Dr. Paul C. Brown, a Principal Software Architect at TIBCO Software Inc., is the author of Succeeding with SOA (Addison-Wesley, 2007), Implementing SOA (Addison-Wesley, 2008), and TIBCO (R) Architecture Fundamentals (Addison-Wesley, 2011), and is a coauthor of the SOA Manifesto (soa-manifesto.org). Dr. Brown's extensive design work on enterprise-scale information systems led him to develop the concept of total architecture, which explains how business processes and information systems are so intertwined that they must be architected together.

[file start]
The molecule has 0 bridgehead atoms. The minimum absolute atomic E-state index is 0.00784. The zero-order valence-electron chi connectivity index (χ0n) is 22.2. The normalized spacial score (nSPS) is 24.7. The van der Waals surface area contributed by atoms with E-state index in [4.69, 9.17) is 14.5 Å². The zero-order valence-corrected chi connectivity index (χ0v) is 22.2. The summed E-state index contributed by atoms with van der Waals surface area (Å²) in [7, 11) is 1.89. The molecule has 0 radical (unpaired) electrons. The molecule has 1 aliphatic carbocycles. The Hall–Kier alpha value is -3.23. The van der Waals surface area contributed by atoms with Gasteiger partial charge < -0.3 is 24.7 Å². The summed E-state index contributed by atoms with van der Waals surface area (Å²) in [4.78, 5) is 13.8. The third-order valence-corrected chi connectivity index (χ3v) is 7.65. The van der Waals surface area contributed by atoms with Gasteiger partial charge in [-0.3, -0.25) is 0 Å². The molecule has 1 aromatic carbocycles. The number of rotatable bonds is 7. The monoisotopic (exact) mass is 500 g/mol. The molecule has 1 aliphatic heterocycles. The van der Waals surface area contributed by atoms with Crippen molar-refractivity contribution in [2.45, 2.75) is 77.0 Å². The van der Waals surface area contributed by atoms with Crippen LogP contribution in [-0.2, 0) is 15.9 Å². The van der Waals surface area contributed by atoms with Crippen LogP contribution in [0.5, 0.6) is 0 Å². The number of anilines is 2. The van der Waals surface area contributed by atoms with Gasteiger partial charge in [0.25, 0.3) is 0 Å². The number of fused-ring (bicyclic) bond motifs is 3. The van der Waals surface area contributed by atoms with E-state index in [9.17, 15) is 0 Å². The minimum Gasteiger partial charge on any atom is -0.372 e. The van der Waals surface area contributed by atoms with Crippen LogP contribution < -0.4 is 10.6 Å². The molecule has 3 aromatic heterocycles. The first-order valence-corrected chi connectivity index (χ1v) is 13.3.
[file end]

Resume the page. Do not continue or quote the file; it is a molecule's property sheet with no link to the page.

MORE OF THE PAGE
Preface xxvAcknowledgments xxxiiiAbout the Author xxxvPart I: Getting Started 1Chapter 1: Components, Services, and Architectures 3Objectives 3Architecture Views 4A Hierarchy of Architectures 7Why Make These Architecture Distinctions? 11Design Patterns: Reference Architectures 13Solution Architecture 14Service Architecture 17Service Utilization Pattern 17Composite Service Architecture 20Service Utilization Contract 22Component Life Cycle 22Summary 23 Chapter 2:TIBCO (R) Architecture Fundamentals Review25Objectives 25Products Covered in TIBCO (R) Architecture Fundamentals 25ActiveMatrix Deployment Options 31Design Patterns 33ActiveMatrix Service Bus Policies 44Summary 46 Chapter 3: TIBCO Products 47Objectives 47Hawk (R) 48TIBCO (R) Managed File Transfer Product Portfolio 56Mainframe and iSeries Integration 58BusinessConnect (TM) 63TIBCO Collaborative Information Manager 64Summary 65 Chapter 4: Case Study: Nouveau Health Care 67Objectives 67Nouveau Health Care Solution Architecture 68Payment Manager Service Specification 73 Payment Manager Specification: Process Overview 74Payment Manager Specification: Domain Model 77Payment Manager Specification: Interfaces 82Payment Manager Specification: Processes 83Summary 91 Part II: Designing Services 93 Chapter 5: Observable Dependencies and Behaviors 95Objectives 95The Black Box Perspective 96Facets of Observable Dependencies and Behaviors 97Example: Sales Order Service 97Characterizing Observable Dependencies and Behaviors 111Some Composites May Not Be Suitable for Black Box Characterization 117 Summary 119 Chapter 6: Service-Related Documentation 121Objectives 121Service One-Line Description and Abstract 122Service Specification Contents 123Example Service Specification: Payment Manager 128Service Usage Contracts 142Service Architecture 144Summary 149 Chapter 7: Versioning 151Objectives 151Dependencies and Compatibility 152Packages 152OSGI Versioning 153WSDL and XML Schema Versioning 156Version Number Placement for WSDLs and XML Schemas 159Backwards-Compatible WSDL and XML Schema Changes 160Incompatible Changes 163Rules for Versioning WSDLs and Schemas 164Architecture Patterns for Versioning 165Versioning SOAP Interface Addresses (Endpoints) 168 Versioning the SOAP Action 168How Many Versions Should Be Maintained? 169Summary 171 Chapter 8: Naming Standards 173Objectives 173Using This Chapter 174Concepts 174What Needs a Name? 182 Structured Name Design Principles 183Applying Naming Principles 191 Complicating Realities 205Developing Your Standard 211 Summary 212 Chapter 9: Data Structures 215Objectives 215Domain Models 215Information Models 218Data Structure Design 220Common Data Models 224Designing an XML Schema 227Organizing Schema and Interfaces 233 Example Schema 235Summary 235 Part III: Service Architecture Patterns 237 Chapter 10: Building-Block Design Patterns 239Objectives 239Solution Architecture Decisions 240Separating Interface and Business Logic 240Design Pattern: Separate Interface and Business Logic 241Using Services for Accessing Back-End Systems 243Rule Service Governing Process Flow 244Rule Services and Data 250Business Exceptions: Services Returning Variant Business Responses 252Asynchronous JMS Request-Reply Interactions 257Supporting Dual Coordination Patterns 261 Summary 262 Chapter 11: Load Distribution and Sequencing Patterns 265Objectives 265Using IP Redirectors to Distribute Load 266Using JMS Queues to Distribute Load 266Partitioning JMS Message Load between Servers 267Enterprise Message Service Client Connection Load Distribution 269Load Distribution in ActiveMatrix Service Bus 271The Sequencing Problem 273Patterns That Preserve Total Sequencing 275Load Distribution Patterns That Preserve Partial Ordering 278Summary 280 Chapter 12: Data Management Patterns 283Objectives 283System-of-Record Pattern 284System of Record with Cached Read-Only Copies Pattern 285Replicated Data with Transactional Update Pattern 286Edit-Anywhere-Reconcile-Later Pattern 287Master-Data-Management Pattern 288Summary 290 Chapter 13: Composites 293Objectives 293What Is a Composite? 293Specifying a Composite 294Architecting a Composite 294Composite Services and Applications 303 Information Retrieval Design Patterns 304TIBCO ActiveMatrix Composite Implementation 307Summary 308 Part IV: Advanced Topics 311 Chapter 14: Benchmarking 313Objectives 313Misleading Results 314Determining Operating Capacity 316 Documenting the Test Design 317Benchmarking Complex Components 324 Interpreting Benchmark Results 327Using Benchmark Results 336 Summary 338 Chapter 15: Tuning 341Objectives 341ActiveMatrix Service Bus Node Architecture 341ActiveMatrix BusinessWorks (TM) Service Engine Architecture 357Summary 369 Chapter 16: Fault Tolerance and High Availability 371Objectives 371Common Terms 372Deferred JMS Acknowledgement Pattern 373Intra-Site Cluster Failover Pattern 374Generic Site Failover 377Enterprise Message Service Failover 381ActiveMatrix BusinessWorks Failover 385ActiveMatrix Service Bus Failover 390 An Example of a 99.999% Availability Environment for the Enterprise Message Service 391 Summary 396 Chapter 17: Service Federation 401Objectives 401Factors Leading to Federation 402Issues in Federation 402Basic Federation Pattern 403Federation with Remote Domain Pattern 405Distributed Federation Pattern 406Standardizing Service Domain Technology 407Summary 407 Chapter 18: Documenting a Solution Architecture 409Business Objectives and Constraints 409Solution Context 410 Business Process Inventory 410Domain Model 410Solution Architecture Pattern 411Business Process 1 411Business Process 2 411 Business Process n 412Addressing Nonfunctional Solution Requirements 412Component/Service A 413Component/Service B 415Component/Service n 415Deployment 416Integration and Testing Requirements 416Appendix A: Common Data Format Specifications 417Appendix B: Message Format Specifications 417Appendix C: Service Interface Specifications 417Appendix D: Data Storage Specifications 417 Chapter 19: Documenting a Service Specification 419Service Overview 419Service Context 420 Intended Utilization Scenarios 420Interface Definitions 421Referenced Components 421Observable State 421Triggered Behaviors 422Coordination 422Constraints 422Nonfunctional Behavior 422Deployment 423Appendix A: Service Interface Specifications 423Appendix B: Referenced Interface Specifications 423 Afterword 425 Appendix A: UML Notation Reference 427Class Diagram Basics 427Structure 432Activity Diagrams 437Collaborations 440 State Machines 441Appendix B: WSDLs and Schemas from Examples 443Sales Order Example 443 Index 453